The Brooklyn College Vanguard

Alfred Darlington, AKA “Daedelus” Discusses Electronic Music and Their Practice

Written By: Amanda Almonord

Daedelus promotional image./ Feirstein Graduate School of Cinema

Alfred Darlington, better known as “Daedelus,”  visited the Brooklyn College Feirstein Graduate School of Cinema on Apr. 23 to discuss electronic music and their practice. 

Originally, Darlington did not come from a very musical family. 

“[My parents] had no musical ability,” they said. “My mom played the contact mic, which made for great photos, but I’m sure the music at the time was kind of off.”

The most life-changing advice Alfred Darlington ever received was to quit playing the double bass. Three years deep into the jazz program at the University of Southern California’s Thornton School of Music, Darlington’s teacher knew that they weren’t passionate about it. Deep down, Darlington knew it too. Their passion was creating electronic music. 

While their parents didn’t understand what Darlington was pursuing, they were happy that Darlington had a passion for the arts. Their parents’ “open ears” was a great benefit to them. 

Darlington’s parents’ record collection was filled with “a lot of weird…electro experimentation acoustic music,” bending Darlington’s ear to a new sound and leading them to the rave scene in Los Angeles, where Darlington grew up. 

“I had a fake ID, it was absolutely atrocious, but it got me to all kinds of goth, industrial and electronic nights; that was enough as a young person to doom me to try to pursue this…,” said Darlington.

With electronic music demystified, Darlington decided the next step was learning to create it. They spent their last year at USC taking every modular synthesis class that they could.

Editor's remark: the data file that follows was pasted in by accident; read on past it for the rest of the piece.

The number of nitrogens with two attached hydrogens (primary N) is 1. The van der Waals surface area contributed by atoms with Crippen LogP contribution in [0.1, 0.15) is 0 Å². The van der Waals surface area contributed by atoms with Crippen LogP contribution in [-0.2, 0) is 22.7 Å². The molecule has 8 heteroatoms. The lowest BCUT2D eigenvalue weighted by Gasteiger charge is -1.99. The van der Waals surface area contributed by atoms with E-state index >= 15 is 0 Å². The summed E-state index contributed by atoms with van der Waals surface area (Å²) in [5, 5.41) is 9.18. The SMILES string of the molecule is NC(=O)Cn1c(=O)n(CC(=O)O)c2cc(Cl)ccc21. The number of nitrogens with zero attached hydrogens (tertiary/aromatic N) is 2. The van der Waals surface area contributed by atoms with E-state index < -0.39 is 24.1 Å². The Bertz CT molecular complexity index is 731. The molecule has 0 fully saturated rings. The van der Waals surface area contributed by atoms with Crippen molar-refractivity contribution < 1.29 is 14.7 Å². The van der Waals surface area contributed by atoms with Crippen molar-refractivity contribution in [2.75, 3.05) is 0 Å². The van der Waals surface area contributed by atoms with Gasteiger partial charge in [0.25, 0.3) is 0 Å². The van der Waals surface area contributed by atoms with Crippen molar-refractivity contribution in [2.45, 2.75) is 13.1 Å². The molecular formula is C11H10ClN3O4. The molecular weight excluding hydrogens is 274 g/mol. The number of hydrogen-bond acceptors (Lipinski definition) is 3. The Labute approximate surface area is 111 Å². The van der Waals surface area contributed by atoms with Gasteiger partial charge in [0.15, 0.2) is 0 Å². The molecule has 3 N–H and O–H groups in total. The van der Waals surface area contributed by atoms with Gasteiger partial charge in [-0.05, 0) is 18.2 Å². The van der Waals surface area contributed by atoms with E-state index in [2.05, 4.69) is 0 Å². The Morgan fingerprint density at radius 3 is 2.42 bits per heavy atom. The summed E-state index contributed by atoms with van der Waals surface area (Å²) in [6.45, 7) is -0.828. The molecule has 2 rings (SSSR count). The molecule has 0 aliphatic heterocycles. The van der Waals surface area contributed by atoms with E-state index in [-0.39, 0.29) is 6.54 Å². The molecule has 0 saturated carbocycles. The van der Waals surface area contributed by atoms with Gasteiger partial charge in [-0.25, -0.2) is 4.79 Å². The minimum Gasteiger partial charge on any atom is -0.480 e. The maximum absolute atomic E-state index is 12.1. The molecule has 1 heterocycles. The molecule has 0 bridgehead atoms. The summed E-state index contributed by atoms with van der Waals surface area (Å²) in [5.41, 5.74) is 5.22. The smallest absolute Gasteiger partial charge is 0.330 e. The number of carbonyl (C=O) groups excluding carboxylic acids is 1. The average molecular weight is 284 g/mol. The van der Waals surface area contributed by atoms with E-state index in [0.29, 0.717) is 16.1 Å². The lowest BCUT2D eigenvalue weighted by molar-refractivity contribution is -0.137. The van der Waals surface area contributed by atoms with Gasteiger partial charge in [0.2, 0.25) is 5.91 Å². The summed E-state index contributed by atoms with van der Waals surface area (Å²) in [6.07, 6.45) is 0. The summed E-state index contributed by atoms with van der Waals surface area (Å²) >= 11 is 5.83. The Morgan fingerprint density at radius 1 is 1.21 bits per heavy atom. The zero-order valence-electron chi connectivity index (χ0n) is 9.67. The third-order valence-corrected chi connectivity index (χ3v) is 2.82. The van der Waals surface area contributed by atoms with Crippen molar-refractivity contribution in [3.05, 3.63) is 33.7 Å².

“There wasn’t [that] many, so I took the same class four times,” Darlington said, which gave them the confidence to pursue electronic music properly. 

Darlington credits “Low-End Theory,” a weekly experimental hip-hop and electronic music club night, as a significant inspiration for their work. They found the clubhouse to be a place where steel sharpens steel. Darlington also found the technical and visceral aspects of electronic music invigorating. 

“To many people, it was their church,” Darlington said. “There’s something about the sound when it hits the same kind of frequency…there’s an elation that’s hard to source elsewhere…”  

When performing, Darlington says the trick is finding the perfect way to instigate the dance floor, cheerleading people as they react to the music. Their alias helps them get into a place where they can perform and instigate to their fullest capacity.

 “It’s fun to have your different selves…by having an ‘other,’ it allowed me to both better realize myself on a stage and also create a place of wonder that I don’t think I would feel [otherwise],” explained Darlington

Darlington suggests getting uncomfortable and being fearless in creating outside of what’s expected for those pursuing their own creative endeavors. 

“There’s a way we can art our current reality to heighten moods and intentions,” said Darlington. “Give your work the gift of being that much more…it will lead to special things.”

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